any checks for itself, so saving resources and mitigating the DDoS
   potential.

Top      Up      ToC       Page 19 
6.7.  Client-to-Server ICE Connectivity Check

   The client receives the SETUP response and learns the candidate
   addresses to use for the connectivity checks.  The client SHALL
   initiate its connectivity check(s), following the procedures in
   Section 6 of ICE [RFC5245].  The pacing of STUN transactions
   (Appendix B.1 of [RFC5245]) SHALL be used across all media streams
   that are part of the same RTSP session.

   Aggressive nomination SHOULD be used with RTSP during initial SETUP
   for a resource.  This doesn't have all the negative impact that it
   has in offer/answer as media playing only starts after issuing a PLAY
   request.  Thus, the issue with a change of the media path being used
   for delivery can be avoided by not issuing a PLAY request while STUN
   connectivity checks are still outstanding.  Aggressive nomination can
   result in multiple candidate pairs having their nominated flag set,
   but according to Section 8.1.1.2 of ICE [RFC5245], when the PLAY
   request is sent, the media will arrive on the pair with the highest
   priority.  Note, different media resources may still end up with
   different foundations.

   The above does not change ICE and its handling of aggressive
   nomination.  When using aggressive nomination, a higher-priority
   candidate pair with an outstanding connectivity check message can
   move into the Succeeded state and the candidate pair will have its
   Nominated flag set.  This results in the higher-priority candidate
   pair being used instead of the previous pair, which is also in the
   Succeeded state.

   To avoid this occurring during actual media transport, the RTSP
   client can add additional logic when the ICE processing overall is
   completed to indicate if there are still higher-priority connectivity
   checks outstanding.  If some check is still outstanding, the
   implementation can choose to wait until some additional timeout is
   triggered or the outstanding checks complete before progressing with
   a PLAY request.  An alternative is to accept the risk for a path
   change during media delivery and start playing immediately.

   RTSP clients that want to ensure that each media resource uses the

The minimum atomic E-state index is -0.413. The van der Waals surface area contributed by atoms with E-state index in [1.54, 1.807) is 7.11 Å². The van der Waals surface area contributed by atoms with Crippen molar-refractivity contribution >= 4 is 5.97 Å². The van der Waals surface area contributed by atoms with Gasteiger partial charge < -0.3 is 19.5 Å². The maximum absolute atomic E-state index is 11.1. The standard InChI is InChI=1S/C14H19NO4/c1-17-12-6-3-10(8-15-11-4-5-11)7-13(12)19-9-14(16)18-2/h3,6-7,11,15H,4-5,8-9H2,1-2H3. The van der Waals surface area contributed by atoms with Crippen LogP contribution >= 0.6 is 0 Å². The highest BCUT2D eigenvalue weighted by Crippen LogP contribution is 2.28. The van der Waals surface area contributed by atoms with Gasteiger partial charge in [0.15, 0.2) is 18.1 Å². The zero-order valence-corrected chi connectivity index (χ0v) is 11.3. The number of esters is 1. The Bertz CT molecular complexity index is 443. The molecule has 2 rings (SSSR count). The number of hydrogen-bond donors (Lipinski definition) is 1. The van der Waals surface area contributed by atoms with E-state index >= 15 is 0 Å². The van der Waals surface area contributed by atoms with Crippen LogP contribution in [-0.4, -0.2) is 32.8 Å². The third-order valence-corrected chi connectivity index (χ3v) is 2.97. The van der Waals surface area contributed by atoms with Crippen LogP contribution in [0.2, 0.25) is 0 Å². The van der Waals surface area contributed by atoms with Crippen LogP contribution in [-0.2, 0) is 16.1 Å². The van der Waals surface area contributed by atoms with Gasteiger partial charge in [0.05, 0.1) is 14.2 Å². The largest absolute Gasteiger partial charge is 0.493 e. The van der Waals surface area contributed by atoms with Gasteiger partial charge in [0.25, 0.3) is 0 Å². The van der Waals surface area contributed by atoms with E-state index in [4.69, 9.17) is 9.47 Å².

same path can use regular nomination where both 1) the ICE processing
   completion criteria and 2) which media streams are nominated for use
   can be controlled.  This does not affect the RTSP server, as its role
   is the one of being controlled.

Top      Up      ToC       Page 20 
6.8.  Client Connectivity Checks Complete

   When the client has concluded all of its connectivity checks and has
   nominated its desired candidate pair for a particular media stream,
   it MAY issue a PLAY request for that stream.  Note that due to the
   aggressive nomination, there is a risk that any outstanding check may
   nominate another pair than what was already nominated.  The candidate
   pair with the highest priority will be used for the media.  If the
   client has locally determined that its checks have failed, it may try
   providing an extended set of candidates and update the server
   candidate list by issuing a new SETUP request for the media stream.

   If the client concluded its connectivity checks successfully and
   therefore sent a PLAY request but the server cannot conclude
   successfully, the server will respond with a 480 (ICE Connectivity
   check failure) error response.  Upon receiving the 480 (ICE
   Connectivity check failure) response, the client may send a new SETUP
   request assuming it has any new information that can be included in
   the candidate list.  If the server is still performing the checks
   when receiving the PLAY request, it will respond with a 150 (Server
   still working on ICE connectivity checks) response to indicate this.

6.9.  Server Connectivity Checks Complete

   When the RTSP server receives a PLAY request, it checks to see that
   the connectivity checks have concluded successfully and only then
   will it play the stream.  If the PLAY request is for a particular
   media stream, the server only needs to check that the connectivity
   checks for that stream completed successfully.  If the server has not
   concluded its connectivity checks, the server indicates that by
   sending the 150 (Server still working on ICE connectivity checks)
   (Section 4.5.1).  If there is a problem with the checks, then the
   server sends a 480 response to indicate a failure of the checks.  If
   the checks are successful, then the server sends a 200 OK response
   and starts delivering media.

6.10.  Freeing Candidates

   Both server and client MAY free their non-selected candidates as soon
   as a 200 OK response has been issued/received for the PLAY request
   and no outstanding connectivity checks exist.

   Clients and servers MAY free all their gathered candidates after